Migration, Memory & Memorial

migration memory memorial
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This website presents the archive of a radical Jewish family. Spanning almost one hundred years from 1890 to 1989, it includes a diary, letters and photographs. These documents reveal the migrations of the family from Russia to England, to France, and to the USA. Several moving individual stories are woven into the tapestry of these events. These contain unique personal accounts, not only of migration and poverty, but also of the complexities of ancestry, love, betrayal, marriage, divorce, and relationships between parents and children, including the separation of a brother and a sister.

The material was first ‘kept’ by the reclusive bachelor, Leon B. (1916–1987). It related to several generations of his immediate family. After Leon’s death, when the executors of his estate entered his council flat in North Kensington, London, they found it littered with piles of bills and circulars that covered the entire floor. Scattered among these papers was a good deal of the material that now forms this archive. They found more documents tucked away on shelves and packed into corners, and still more hidden in the secret compartment of a bureau made by Leon’s father, the cabinet-maker Abraham B. (1867-1948). The website juxtaposes material from this private archive with documentation of contemporary events in the wider world and in this way, contextualizes the personal stories with society and politics of the period.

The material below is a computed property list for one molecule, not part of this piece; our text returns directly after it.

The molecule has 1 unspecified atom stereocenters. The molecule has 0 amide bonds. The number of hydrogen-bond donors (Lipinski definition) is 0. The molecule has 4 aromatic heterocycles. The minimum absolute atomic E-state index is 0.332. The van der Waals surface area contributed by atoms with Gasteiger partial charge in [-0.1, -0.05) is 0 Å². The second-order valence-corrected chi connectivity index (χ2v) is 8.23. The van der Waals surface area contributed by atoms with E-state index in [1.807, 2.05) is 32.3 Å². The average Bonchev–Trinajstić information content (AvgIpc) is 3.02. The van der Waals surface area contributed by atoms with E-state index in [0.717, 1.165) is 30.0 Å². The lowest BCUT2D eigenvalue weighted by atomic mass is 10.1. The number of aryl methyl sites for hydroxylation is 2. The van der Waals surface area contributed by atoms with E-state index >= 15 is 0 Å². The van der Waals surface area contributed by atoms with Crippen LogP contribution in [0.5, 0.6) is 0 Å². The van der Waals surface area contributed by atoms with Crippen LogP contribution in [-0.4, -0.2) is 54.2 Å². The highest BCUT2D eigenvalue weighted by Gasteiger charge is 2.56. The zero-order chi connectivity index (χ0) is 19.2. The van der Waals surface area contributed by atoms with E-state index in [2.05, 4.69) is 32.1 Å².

We hope you find this website of interest and please do get in touch if you would like any further information about the archive.

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